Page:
Tyler Sexton – A broken dream

Most athletes see injuries as a setback and a way to come back stronger in the game that they play and for the sport they love. For redshirt senior tight end, Tyler Sexton, football seasons come to an end way too quickly and sometimes without even getting to step on the game day field.

Sexton (82, second from left) on picture day before the 2017 season started.
Photo courtesy of Tyler Sexton.

Sexton is currently sitting out of his final season at Western Carolina University for a meniscus tear that happened on Oct. 7, in the game against Wofford

“When I got hurt again, I just thought, wow again,” said Sexton. “I understand it’s a sport and injuries happen but this is the fifth surgery and I am just questioning what I am doing that keeps getting me hurt.”

As an athlete, you do not expect to get hurt, but it sure is a possibility and something they keep in mind when going onto the field or their arena of play.

Anna Mellis , a senior WCU soccer player, has torn her ACL five different times all playing her sport but has consistently come back and returned to the field after healing and rehab.

Anna Mellis, during her 2017 season.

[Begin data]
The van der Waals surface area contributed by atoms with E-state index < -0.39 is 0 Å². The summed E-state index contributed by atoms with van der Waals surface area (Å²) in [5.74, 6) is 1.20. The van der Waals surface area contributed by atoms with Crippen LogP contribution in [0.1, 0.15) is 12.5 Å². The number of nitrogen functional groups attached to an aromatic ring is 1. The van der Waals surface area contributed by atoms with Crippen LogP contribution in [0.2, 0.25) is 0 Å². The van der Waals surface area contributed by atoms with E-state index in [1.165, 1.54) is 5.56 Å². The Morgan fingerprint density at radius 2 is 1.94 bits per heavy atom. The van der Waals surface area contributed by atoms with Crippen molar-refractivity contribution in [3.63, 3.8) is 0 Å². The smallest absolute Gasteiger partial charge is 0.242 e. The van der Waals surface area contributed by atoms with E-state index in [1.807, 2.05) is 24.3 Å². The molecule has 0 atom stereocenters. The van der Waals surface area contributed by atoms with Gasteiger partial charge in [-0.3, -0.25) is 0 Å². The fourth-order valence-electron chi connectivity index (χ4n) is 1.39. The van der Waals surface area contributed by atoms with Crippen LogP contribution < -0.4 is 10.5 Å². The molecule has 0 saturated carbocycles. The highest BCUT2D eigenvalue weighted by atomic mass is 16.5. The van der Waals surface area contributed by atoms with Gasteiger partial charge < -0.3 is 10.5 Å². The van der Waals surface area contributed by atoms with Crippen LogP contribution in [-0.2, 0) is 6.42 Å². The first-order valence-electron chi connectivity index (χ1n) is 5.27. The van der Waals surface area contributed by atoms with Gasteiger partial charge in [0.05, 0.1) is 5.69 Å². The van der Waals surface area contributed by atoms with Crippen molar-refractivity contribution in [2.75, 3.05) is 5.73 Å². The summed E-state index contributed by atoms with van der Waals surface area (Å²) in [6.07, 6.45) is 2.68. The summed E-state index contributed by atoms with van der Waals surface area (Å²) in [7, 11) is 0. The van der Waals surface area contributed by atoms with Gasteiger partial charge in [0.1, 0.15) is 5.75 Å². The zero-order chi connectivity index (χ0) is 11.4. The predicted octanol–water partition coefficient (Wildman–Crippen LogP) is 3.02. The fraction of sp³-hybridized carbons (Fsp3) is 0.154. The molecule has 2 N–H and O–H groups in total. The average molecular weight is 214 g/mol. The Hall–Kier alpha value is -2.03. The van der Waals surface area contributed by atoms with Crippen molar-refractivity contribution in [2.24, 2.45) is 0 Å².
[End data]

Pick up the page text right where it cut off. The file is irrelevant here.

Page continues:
Photo by Becca Ross.

Playing soccer you’re constantly cutting and there is a lot of intense contact so you expect to get hurt but you never want it to happen,” said Mellis.

With all sports you are susceptible to a basic injury like the well-known UCL tear in baseball that is treated with Tommy John surgery.

“Tommy John is a tough surgery to come back from but I’ll make a full recovery. However, without baseball and throwing the wrong way, I probably wouldn’t have had to have this surgery. But it’s a game that I love and I will just have to adjust,” said Trent Youstin, WCU pitcher who was cleared to play baseball again Monday, Oct. 23, after a year of recovery. 

Currently at Western, there are many injured athletes who are either playing with their injury or sitting their season out. To put a number on the total is almost impossible, because every athlete does not report their injuries.  

Sexton has been playing football since he was a sophomore in high school. He has since invested his time into the game topping out at seven years but says that he has spent a year and a half of that time hurt and not playing.

He signed from East Henderson High School with a dream of coming to college to get a degree in entrepreneurship. He always wanted to go into the NFL but it was not a high priority for him saying that if it happened then it happened. He did not know, though, that he was going to start getting injured and having five surgeries as his time went on in the sport.

The scar left on Sexton’s forearm after the ulna break and surgeries.
Photo by Becca Ross.

Sexton’s first injury in the sport was breaking his ulna in two places during his junior year and 2015 season. After the ulna break, he developed an infection from the plate they used in his arm. He said that he was not discouraged after the first injury because it was just a break and he would recover quickly from that. Then the infection happened and everything changed.